Cloud computing is one of the most ubiquitous phenomena in the IT industry.
For the uninitiated, cloud computing is the delivery of computing services on-demand, ranging from apps to storage and processing power, often via the Internet and on a pay-as-you-go basis.
The most common applications making use of cloud computing are social media apps. Facebook, LinkedIn, Twitter, and numerous more social networking sites use cloud computing. Cloud platforms like Azure, AWS, GCP, etc., have made it possible to push the horizons with cloud computing and cater to a larger audience.
This blog will look at AWS and Azure, two of the most high-performing cloud platforms, and understand which suits your project needs best.
- All you need to know about AWS
- AWS Pros & Cons
- All you need to know about Azure
- Azure Pros & Cons
All you need to know about AWS
AWS provides numerous services (almost anything you can think of under the sun). It is Amazon’s response to deploying DevOps using cloud platforms and dedicated tools and services. By merging AWS with DevOps practices, AWS provides customized services that enable enterprises to design and deliver products more quickly.
AWS enables application development teams to create safe source code quickly using continuous integration and delivery (CI/CD). From Netflix to Salesforce, many companies have used the power of AWS to their advantage.
Despite this, it also has its pros and cons. Let’s look at a few:
- Most firms claim that their commercial data infrastructures are supported and expanded by reliable and secure data connections through AWS.
- AWS is an excellent choice for many enterprises due to its high-performance capabilities.
- Using AWS, you can customize the programming language, operating system, database, and other assets to develop the best solution for your team.
- AWS necessitates the formation of a sizable infrastructure team.
- One disadvantage of AWS is that billing becomes (typically) difficult because some services have numerous tiers, different ways to buy things, etc.
- If not used properly, AWS can incur a lot of costs.
All you need to know about Azure
Microsoft Azure is a collection of cloud services tailored to the needs of small to average-sized businesses. It is intended to allow each company to build, manage, and deploy applications on a global network without requiring them to give up their favored frameworks or tools.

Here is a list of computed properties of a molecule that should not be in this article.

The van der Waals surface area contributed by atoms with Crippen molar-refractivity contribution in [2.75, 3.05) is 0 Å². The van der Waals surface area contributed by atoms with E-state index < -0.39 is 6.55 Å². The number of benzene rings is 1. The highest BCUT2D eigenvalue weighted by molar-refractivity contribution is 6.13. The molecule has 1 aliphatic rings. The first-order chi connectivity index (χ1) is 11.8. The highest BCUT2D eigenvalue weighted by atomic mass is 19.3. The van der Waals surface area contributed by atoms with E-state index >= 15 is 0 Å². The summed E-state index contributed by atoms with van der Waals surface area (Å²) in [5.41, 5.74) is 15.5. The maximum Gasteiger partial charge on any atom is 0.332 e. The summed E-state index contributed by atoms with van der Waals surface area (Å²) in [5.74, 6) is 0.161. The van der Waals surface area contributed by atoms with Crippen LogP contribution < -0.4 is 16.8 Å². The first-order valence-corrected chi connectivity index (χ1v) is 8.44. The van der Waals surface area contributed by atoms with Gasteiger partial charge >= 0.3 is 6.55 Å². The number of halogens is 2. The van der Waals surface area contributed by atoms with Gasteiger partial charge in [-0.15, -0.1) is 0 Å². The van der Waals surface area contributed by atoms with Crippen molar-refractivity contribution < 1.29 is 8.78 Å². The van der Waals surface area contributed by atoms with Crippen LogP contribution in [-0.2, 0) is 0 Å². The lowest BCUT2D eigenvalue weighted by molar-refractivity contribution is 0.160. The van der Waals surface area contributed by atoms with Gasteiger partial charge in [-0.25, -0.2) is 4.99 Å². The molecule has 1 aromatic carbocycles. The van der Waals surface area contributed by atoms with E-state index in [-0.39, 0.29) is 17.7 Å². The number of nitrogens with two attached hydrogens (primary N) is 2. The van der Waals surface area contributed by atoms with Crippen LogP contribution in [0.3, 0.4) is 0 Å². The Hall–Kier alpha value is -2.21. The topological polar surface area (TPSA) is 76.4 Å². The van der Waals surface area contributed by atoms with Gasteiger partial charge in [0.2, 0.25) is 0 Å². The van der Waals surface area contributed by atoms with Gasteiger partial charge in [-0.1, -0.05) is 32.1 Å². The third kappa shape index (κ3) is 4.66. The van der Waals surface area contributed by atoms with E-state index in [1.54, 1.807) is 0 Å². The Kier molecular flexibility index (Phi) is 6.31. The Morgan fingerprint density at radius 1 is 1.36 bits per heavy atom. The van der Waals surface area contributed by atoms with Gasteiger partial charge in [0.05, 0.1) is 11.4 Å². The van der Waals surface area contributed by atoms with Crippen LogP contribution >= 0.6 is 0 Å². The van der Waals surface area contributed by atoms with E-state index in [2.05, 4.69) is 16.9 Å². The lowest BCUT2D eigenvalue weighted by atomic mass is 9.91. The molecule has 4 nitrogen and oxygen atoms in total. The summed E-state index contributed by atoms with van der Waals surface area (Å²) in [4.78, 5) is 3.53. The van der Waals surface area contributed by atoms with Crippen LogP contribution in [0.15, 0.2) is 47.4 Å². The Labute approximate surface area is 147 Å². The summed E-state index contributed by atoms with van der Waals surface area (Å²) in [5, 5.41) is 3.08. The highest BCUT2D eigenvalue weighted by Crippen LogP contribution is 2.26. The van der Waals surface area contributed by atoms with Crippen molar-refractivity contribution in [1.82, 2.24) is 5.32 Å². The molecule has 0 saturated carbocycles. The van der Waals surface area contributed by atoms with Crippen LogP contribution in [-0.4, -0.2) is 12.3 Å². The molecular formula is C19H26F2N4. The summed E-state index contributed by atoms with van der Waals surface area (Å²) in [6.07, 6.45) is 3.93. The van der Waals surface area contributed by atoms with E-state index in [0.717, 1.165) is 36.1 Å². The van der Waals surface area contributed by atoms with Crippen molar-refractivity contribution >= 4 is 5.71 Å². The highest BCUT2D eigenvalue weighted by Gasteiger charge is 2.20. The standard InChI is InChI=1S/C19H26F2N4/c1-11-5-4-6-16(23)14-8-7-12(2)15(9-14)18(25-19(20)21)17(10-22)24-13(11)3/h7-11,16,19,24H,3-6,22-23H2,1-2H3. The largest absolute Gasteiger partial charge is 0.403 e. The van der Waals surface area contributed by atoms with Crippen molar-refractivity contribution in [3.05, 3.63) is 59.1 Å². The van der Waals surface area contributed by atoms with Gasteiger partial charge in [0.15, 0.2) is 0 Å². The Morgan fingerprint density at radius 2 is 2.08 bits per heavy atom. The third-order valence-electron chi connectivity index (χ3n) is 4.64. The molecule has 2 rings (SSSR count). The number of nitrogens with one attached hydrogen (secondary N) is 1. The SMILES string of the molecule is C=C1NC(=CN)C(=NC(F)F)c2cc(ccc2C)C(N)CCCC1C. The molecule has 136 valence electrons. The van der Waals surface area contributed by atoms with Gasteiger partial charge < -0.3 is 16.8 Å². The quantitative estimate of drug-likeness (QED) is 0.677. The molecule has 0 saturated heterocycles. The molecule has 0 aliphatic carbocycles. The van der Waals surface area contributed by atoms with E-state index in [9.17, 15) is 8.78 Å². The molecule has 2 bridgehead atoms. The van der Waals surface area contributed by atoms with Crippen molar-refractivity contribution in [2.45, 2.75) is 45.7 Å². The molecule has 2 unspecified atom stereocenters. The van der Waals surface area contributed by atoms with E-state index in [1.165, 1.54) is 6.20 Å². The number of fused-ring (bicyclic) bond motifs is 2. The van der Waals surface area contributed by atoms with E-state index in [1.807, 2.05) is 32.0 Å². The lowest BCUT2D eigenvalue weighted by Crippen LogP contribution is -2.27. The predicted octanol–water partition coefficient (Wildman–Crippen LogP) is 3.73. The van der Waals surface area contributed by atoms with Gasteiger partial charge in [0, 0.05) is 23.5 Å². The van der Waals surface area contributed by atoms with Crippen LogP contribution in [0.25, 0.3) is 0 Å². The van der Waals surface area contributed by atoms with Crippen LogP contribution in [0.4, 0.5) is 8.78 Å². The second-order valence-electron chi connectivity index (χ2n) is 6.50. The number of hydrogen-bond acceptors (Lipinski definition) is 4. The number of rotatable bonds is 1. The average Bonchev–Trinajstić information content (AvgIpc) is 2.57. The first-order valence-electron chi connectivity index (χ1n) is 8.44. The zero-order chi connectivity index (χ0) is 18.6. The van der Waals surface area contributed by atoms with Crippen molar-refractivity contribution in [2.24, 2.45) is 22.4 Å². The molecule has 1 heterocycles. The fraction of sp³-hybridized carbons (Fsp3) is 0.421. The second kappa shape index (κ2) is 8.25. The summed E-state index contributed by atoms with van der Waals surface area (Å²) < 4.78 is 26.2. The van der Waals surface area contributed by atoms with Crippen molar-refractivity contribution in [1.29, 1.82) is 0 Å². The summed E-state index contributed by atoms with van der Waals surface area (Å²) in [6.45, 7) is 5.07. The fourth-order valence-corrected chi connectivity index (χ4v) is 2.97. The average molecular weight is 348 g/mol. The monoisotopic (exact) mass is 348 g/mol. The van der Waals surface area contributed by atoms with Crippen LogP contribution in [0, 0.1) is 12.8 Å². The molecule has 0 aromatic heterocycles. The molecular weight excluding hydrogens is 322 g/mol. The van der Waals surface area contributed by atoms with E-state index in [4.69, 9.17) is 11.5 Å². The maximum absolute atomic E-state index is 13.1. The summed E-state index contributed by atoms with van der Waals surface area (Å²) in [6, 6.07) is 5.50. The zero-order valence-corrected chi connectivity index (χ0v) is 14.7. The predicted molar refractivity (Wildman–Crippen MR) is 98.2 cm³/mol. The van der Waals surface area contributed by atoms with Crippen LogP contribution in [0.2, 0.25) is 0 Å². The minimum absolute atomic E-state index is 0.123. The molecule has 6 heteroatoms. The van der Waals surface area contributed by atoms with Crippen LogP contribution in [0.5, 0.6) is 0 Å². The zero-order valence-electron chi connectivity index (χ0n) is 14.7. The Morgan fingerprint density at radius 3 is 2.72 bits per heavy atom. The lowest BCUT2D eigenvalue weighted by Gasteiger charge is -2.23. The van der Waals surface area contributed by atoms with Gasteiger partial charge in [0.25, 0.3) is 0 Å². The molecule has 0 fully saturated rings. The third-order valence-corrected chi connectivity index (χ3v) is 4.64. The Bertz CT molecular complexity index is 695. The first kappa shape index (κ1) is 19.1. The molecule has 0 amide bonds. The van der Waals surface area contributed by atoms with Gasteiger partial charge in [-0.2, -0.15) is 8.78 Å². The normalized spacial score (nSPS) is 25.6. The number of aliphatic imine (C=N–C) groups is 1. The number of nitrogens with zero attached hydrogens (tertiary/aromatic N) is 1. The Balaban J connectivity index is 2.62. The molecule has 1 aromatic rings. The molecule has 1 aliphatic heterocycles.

There are already over 100 Azure products offered to users, ranging from AI machine learning services to management tools that will provide you with app insights that detect and diagnose issues in your services. When paired with third-party devices and apps, Azure is designed to be your one-stop destination for development.
World-renowned companies such as Asahi, Bridgestone, Daikin, etc., have used Azure at some point.
Let’s look at some of the pros and cons Azure has:
- Microsoft Azure provides global data centers with high availability and redundancy, unlike other suppliers. As a result, Azure can provide a service level agreement, or SLA, of 99.95% (about 4.38 hours of downtime per year), which most enterprises cannot match.
- Microsoft Azure prioritizes security, adhering to the conventional security model of Detect, Assess, Diagnose, Stabilize, and Close. Paired with strong cybersecurity controls, this architecture has allowed Azure to earn many compliance certifications, all of which position Azure as a leader in IaaS security.
- When selecting a cloud provider, it is critical to keep IT budgets in mind, which is why the Microsoft Azure platform appeals to many enterprises. Azure’s pay-as-you-go pricing model enables SMBs to better manage their IT expenditures by purchasing only what they require.
- Azure, like most cloud service providers, requires expert management and maintenance, which includes patching and server monitoring.
- Unlike local servers, Azure necessitates skill to ensure that all moving pieces function properly.
- In contrast to SaaS platforms where the end-user consumes information (for example, Office 365), IaaS (Azure) shifts your company’s processing capacity from your data center or office to the cloud.
Azure and AWS are both great cloud platforms. Each one has its unique traits that you can leverage to your benefit.
Amazon AWS is designed for larger enterprises with more stringent requirements and requiring a comprehensive service set. It is appropriate for applications requiring higher data processing and extensive user authentication functions. This makes it more cost-heavy.
On the other hand, Azure provides numerous features, such as Office 365 connectivity with the domain. On-premise server migration, application migration, and lift and shift workload migration are simplified through Azure, as most of them can be migrated with a single click. Because most organizations use Microsoft Servers and apps, the cost is generally less than AWS.